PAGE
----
Whereas a privilege can be acquired through merit—e.g., students with good grades got to go bowling with our teacher in sixth grade—privilege, sans the article, is implicitly unearned and undeserved. The designation neatly dispossesses those so stigmatized of any credit for their achievements while discounting as immaterial those hurdles an individual with a perceived leg up might still have had to overcome (an alcoholic parent, a stutter, even poverty). For privilege is a static state into which you are born, stained by original sin. Just as you can’t earn yourself into privilege, you can’t earn yourself out of it, either.

Even taken on its face, the concept is elusive. “Privilege is an unbelievably hard thing to define,” the British journalist Douglas Murray observes in The Madness of Crowds:

It is also very nearly impossible to quantify. . . . Is a person with inherited wealth but who has a natural disability more privileged or less privileged than a person without any inherited wealth who is able-bodied? Who can work this out?

Not I, although I confess I’m under-motivated.

Yet in practice, while “privileged” may also mean “straight and male,” it almost always means “white.” In The Tyranny of Virtue, the academic Robert Boyers observes that these days the label is deployed in a way that “makes it acceptable to target groups or persons not because of what they have done but because of what they are.” That sounds awfully like a workable definition of racism. Thus it’s intriguing that the P-bomb is most frequently dropped by folks of European heritage, either to convey a posturing humility (“I acknowledge my privilege”) or to demonize the Bad White People, the better to distinguish themselves as the Good White People.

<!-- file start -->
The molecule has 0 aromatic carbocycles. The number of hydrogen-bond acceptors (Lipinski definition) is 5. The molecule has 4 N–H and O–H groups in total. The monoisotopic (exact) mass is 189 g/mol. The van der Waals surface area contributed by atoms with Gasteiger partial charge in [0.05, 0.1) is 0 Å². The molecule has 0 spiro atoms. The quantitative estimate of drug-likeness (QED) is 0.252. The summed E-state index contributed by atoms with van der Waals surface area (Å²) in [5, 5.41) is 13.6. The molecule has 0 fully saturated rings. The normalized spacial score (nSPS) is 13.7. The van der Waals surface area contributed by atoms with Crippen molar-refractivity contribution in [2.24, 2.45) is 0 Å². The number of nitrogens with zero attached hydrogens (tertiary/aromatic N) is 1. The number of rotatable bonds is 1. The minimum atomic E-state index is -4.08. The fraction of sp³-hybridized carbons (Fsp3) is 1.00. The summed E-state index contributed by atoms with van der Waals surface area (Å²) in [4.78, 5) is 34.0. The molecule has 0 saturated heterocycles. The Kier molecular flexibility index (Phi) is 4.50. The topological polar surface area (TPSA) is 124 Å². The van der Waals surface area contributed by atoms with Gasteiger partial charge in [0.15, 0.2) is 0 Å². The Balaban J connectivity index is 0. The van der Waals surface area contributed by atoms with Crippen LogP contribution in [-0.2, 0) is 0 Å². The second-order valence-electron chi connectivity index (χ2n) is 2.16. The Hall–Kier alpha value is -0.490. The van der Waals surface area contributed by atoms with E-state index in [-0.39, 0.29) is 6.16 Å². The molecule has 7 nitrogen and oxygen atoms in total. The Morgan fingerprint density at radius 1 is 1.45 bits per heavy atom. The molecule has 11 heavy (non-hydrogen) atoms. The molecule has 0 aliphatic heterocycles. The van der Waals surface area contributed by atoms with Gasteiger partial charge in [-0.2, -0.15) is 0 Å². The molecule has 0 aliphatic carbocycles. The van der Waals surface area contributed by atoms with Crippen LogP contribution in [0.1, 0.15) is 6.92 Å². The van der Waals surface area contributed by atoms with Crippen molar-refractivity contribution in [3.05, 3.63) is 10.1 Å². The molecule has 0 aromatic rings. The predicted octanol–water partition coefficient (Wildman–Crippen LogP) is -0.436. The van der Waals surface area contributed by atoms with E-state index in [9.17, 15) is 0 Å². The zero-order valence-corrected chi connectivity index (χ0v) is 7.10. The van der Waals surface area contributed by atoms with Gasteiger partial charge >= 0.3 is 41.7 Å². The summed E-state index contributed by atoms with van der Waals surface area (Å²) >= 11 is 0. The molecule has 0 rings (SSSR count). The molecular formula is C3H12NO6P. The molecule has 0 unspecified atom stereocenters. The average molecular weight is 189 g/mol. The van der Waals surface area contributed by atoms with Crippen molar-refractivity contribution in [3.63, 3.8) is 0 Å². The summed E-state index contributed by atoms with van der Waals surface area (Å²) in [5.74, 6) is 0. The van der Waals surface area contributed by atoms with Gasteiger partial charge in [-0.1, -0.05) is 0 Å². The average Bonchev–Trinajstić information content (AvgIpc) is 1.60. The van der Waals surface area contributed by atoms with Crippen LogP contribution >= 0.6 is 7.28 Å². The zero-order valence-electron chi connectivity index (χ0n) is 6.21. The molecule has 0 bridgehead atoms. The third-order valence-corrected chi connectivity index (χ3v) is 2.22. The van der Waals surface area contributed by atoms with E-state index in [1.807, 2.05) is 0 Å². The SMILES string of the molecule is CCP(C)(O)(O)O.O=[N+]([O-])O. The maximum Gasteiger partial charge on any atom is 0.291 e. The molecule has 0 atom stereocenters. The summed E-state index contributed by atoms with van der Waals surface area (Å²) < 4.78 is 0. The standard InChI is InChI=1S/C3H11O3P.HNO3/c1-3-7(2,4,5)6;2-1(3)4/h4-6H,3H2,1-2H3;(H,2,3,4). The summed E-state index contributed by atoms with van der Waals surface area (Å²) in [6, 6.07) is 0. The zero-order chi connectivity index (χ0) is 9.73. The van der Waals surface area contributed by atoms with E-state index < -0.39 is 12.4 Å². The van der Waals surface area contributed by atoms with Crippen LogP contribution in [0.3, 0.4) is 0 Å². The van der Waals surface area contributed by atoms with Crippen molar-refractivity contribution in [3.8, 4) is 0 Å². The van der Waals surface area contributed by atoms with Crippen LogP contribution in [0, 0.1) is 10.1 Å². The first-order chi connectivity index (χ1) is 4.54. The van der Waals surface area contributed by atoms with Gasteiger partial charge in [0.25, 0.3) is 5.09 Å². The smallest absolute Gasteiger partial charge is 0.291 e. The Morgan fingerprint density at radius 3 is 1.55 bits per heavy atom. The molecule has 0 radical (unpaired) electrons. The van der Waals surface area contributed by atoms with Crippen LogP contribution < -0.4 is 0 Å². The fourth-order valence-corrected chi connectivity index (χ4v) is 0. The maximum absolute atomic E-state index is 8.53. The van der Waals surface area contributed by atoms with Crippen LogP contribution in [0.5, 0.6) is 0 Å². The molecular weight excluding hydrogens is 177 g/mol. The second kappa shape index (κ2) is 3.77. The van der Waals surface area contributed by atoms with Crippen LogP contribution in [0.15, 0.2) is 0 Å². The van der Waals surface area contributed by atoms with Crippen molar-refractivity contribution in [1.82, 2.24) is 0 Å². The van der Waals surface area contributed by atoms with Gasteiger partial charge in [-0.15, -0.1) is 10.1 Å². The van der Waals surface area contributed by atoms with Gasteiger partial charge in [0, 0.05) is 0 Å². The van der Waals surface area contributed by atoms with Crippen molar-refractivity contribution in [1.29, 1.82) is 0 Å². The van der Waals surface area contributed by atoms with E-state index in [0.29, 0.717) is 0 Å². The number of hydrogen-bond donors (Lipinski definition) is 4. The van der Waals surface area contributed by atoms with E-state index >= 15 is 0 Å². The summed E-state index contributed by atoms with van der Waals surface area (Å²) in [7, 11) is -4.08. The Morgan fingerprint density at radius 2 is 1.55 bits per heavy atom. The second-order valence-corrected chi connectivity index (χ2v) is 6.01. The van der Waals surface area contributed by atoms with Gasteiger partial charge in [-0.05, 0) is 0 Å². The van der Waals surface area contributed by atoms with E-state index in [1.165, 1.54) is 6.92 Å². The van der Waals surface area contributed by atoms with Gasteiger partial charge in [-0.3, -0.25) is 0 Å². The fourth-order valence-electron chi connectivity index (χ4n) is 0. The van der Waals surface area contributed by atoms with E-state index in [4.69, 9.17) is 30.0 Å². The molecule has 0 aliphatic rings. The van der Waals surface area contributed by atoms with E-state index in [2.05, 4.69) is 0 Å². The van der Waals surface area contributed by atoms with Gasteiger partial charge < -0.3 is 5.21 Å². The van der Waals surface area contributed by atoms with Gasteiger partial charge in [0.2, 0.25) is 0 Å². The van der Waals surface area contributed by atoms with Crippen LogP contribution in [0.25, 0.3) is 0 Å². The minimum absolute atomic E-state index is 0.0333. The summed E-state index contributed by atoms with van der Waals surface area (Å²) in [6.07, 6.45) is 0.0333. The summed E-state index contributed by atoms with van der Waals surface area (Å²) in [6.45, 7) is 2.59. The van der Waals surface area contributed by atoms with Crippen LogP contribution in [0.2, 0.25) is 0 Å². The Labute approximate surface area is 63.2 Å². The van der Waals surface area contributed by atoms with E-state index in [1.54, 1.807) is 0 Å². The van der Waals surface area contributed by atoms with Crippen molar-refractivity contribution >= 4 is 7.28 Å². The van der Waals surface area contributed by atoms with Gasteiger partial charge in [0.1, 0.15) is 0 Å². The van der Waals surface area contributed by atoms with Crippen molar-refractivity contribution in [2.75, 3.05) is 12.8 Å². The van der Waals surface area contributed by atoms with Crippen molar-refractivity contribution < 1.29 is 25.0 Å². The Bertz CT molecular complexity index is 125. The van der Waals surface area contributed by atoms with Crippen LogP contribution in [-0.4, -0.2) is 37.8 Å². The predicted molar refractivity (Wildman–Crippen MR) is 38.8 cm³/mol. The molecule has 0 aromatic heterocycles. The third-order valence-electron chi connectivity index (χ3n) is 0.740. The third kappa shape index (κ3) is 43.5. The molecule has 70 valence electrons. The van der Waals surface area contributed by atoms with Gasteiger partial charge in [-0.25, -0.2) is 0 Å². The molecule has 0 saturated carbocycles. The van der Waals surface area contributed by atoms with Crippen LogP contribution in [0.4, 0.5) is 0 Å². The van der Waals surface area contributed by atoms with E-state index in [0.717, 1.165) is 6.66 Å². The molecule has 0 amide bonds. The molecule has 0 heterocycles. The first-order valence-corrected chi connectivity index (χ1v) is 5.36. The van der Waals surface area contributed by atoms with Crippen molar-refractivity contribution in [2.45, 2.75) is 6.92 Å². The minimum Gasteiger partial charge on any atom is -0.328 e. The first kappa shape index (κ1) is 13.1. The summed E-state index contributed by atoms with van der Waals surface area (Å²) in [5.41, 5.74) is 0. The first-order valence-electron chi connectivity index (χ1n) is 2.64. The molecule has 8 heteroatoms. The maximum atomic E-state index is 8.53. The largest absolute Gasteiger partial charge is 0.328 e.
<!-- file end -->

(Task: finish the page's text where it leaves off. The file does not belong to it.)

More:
Boyers himself has been shut down in his classroom at Skidmore College by a student accusation that he exercised “privilege,” which he describes as “a noise word intended to distract all of us from the substance of our discussion.” Its invocation is meant to punish its object “by making him into a representative of something he could not possibly defend himself against.” He writes, “Nothing is easier than to wield the charge of privilege and thereby to win instant approval.” In other words, it’s a cheap shot.

Sometimes the cheap shot backfires. A September Guardian editorial scorned former British prime minister David Cameron’s experience of having his disabled six-year-old son die in his arms as “privileged pain.” The attempt to deny the man the integrity of his suffering went down so poorly even with the paper’s loyal readership that the editors were forced to admit the editorial “fell far short of our standards” and to provide an amendment. Yet for the sneering dismissal ever to have seen the light of day speaks volumes. The privileged are denied even the right to anguish.